AIIB struggles for lack of investment
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AIIB struggles for lack of investment

China is pushing it as a way for Asia to free itself from the institutions of the west. But can it force through its formation when so many other countries in the region seem reluctant to add to the balance sheet and to China’s dominance?

Xi Jinping
The AIIB will provide too vital to China's prestige, and to the authority of the Xi Jinping's administration, to be allowed to wither or to be kicked into the tall grass, as the AIF was. 

On the surface at least, China’s efforts to create a $50 billion, Asia-focused development bank to compete with the likes of the World Bank and the Asian Development Bank are going swimmingly. Beijing has spent much of the year courting around 20 nations in the hopes of launching its much-hyped Asian Infrastructure Investment Bank sometime, it hopes, in 2015 or early 2016.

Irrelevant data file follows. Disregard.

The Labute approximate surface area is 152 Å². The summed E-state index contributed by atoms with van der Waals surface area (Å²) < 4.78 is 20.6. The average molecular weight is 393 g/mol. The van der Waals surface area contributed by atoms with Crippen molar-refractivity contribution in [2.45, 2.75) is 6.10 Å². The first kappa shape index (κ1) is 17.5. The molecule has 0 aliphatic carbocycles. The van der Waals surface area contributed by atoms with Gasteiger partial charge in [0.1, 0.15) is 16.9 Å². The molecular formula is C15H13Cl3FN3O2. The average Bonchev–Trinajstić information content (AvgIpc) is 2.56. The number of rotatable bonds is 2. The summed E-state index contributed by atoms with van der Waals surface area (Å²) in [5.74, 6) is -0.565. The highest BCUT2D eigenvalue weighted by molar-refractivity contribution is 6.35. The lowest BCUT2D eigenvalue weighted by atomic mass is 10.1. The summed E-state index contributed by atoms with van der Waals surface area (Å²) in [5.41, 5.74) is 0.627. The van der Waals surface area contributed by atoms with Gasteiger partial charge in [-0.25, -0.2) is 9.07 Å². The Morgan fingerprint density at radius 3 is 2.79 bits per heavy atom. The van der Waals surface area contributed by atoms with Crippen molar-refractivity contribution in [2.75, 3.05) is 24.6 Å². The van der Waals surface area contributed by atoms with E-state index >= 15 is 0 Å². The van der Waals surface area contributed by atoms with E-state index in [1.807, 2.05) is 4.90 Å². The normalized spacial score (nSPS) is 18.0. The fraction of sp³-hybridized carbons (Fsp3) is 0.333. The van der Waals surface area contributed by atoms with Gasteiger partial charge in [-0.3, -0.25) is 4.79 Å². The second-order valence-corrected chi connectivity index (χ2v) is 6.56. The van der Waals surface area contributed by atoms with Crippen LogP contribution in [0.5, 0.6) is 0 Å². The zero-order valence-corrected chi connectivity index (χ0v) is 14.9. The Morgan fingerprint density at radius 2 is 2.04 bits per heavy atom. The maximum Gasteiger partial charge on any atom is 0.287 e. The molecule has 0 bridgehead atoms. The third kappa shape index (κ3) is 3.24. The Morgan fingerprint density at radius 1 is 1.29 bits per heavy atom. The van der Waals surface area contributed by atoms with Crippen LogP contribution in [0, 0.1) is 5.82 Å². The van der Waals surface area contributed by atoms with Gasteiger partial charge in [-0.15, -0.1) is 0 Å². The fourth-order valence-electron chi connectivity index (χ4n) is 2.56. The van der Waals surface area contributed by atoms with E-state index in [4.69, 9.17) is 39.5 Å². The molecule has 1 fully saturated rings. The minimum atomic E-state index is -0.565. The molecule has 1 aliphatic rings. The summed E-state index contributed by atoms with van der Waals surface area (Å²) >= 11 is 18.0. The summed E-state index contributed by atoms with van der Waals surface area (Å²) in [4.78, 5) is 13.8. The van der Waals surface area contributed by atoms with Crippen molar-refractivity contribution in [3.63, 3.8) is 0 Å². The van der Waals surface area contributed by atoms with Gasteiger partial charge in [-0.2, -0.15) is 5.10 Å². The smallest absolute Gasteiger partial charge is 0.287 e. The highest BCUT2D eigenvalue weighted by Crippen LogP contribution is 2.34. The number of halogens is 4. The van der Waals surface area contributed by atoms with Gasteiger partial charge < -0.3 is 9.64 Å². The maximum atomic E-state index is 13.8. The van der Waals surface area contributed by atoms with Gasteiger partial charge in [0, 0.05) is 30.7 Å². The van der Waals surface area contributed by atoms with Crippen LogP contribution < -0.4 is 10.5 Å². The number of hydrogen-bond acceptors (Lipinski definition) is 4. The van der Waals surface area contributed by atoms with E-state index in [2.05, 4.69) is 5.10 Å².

In May, at the ADB’s annual conference in the Kazakh capital, finance minister Lou Jiwei entertained delegates from 16 countries. Waiters at the Great Wall restaurant in Astana bustled and scurried, serving up a dinner of Peking duck and tofu, washed down with a hearty red from Shandong province. A respected figure at the apex of Chinese politics, Lou was there to do more than wine and dine. He was vested with a delicate task: to convince as many senior government officials as possible at one sitting that Beijing’s ambitious new venture was workable, realistic and, perhaps most crucially, in Asia’s best interests.

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